Be a Better Patient, Get a Better Doctor
7 steps to getting the most out of your next office visit
These days, many doctors have a lot of patients in their waiting rooms and a lot of red tape with which to deal. One of the biggest patient complaints is waiting. However, oftentimes patients have only themselves to blame.
“It’s probably due to the patients before you coming in late,” said <a href="http://www.familyallergycare.com/" target="_new">Dr. Jackie Eghrari-Sabet, of Family Allergy & Asthma Care in Gaithersburg, Md.</a> “That throws the whole schedule off. If everyone came on time with all their paperwork filled out, we would all run on time.”
But being an on-time patient is only part of the prescription. There are a zillion ways that patients waste doctors’ time and their own.
Here is a list of time savers and other steps to help improve the service that your doctor provides:
- Show up prepared. In addition to having all of your paperwork filled out before you arrive, have your pharmacy give you a copy of all the prescription meds that you’ve taken for the past year. Also, take along copies of your lab work and x-rays, and know your other doctors’ names, addresses and fax numbers.
- Stick to one problem per visit. “You can’t have all your medical problems taken care of in one visit,” Dr. Jackie said. “The allergist will tell you one allergy at a time (food, asthma or contact rash). The orthopedist will tell you one joint at a time. You have to schedule more than one appointment.”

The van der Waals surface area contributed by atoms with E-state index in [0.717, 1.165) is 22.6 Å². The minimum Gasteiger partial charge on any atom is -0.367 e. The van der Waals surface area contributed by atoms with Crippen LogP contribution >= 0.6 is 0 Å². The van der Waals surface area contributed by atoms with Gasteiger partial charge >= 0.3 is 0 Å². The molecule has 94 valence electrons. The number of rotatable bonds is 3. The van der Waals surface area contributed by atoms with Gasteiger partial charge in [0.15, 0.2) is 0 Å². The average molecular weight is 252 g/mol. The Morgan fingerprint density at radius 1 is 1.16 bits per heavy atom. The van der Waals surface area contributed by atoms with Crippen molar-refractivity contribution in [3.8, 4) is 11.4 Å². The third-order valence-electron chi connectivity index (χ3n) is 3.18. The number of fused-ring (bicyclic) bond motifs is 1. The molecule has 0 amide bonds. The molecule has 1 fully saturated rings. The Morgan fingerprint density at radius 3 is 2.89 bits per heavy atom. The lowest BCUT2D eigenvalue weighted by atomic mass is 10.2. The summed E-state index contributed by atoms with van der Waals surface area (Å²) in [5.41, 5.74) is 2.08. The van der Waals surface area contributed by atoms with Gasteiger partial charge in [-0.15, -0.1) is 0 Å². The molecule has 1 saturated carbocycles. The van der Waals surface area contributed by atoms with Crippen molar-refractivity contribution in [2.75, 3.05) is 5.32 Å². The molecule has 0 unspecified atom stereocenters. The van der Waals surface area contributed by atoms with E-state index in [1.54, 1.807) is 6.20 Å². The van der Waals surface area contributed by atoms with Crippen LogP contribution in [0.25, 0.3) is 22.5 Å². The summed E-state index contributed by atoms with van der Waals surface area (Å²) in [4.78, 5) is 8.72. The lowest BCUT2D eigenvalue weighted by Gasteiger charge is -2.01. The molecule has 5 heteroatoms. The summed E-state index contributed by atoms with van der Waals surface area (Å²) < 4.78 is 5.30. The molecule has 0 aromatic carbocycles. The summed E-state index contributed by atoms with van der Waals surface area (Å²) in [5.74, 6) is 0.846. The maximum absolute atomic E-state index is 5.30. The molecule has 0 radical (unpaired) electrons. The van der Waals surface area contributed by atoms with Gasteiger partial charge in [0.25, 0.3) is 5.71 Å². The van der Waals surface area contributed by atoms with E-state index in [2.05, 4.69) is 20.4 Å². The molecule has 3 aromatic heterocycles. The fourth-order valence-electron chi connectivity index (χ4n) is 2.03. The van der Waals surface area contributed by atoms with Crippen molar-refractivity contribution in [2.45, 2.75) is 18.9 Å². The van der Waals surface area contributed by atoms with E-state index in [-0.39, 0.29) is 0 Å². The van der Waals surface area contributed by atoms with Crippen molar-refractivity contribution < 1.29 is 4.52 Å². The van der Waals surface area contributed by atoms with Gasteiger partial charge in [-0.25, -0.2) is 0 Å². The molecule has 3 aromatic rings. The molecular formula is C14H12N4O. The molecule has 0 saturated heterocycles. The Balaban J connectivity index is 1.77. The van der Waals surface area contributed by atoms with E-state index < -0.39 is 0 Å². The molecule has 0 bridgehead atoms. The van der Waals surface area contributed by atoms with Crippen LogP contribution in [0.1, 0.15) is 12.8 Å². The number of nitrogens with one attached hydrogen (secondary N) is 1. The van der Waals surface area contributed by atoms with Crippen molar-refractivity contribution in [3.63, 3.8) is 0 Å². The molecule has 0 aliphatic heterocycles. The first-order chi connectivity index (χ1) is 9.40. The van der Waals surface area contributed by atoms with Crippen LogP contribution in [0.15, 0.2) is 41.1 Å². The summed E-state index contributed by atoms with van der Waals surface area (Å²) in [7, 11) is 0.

- Don’t take the family. “If you want your spouse or significant other to discuss your treatment and be in on the conversation, they need to be at the appointment,” according to Dr. Jackie. But there’s no room in the office for all of the kids. Also, remember that a child under 18 must be accompanied by an adult who is well-versed on the medical problem you want the doctor to treat.
- Don’t phone in for prescription refills if you haven’t seen the doctor. “We cannot refill meds if you haven’t been in to see us. It’s actually against the law,” Dr. Jackie said. She also said that when doctors change medication, they need to see you to effectively follow your progress.
- Be honest about medication. If you haven’t taken it as prescribed, fess up. “More than half of the prescriptions written by doctors are never filled,” Dr. Jackie said.
- Avoid no-show fees; keep your appointment. There is little room in most doctors’ schedules to juggle you around. Many doctors are starting to require a credit card number to keep on file to cover late-cancellation and no-show fees.
- Know what your own insurance covers. “We are just the middle man,” said Dr. Jackie. “We can’t keep track of your deductibles and co-payments. That’s up to you and your carrier. Also, get written referrals if you have an HMO. We can’t get them for you.”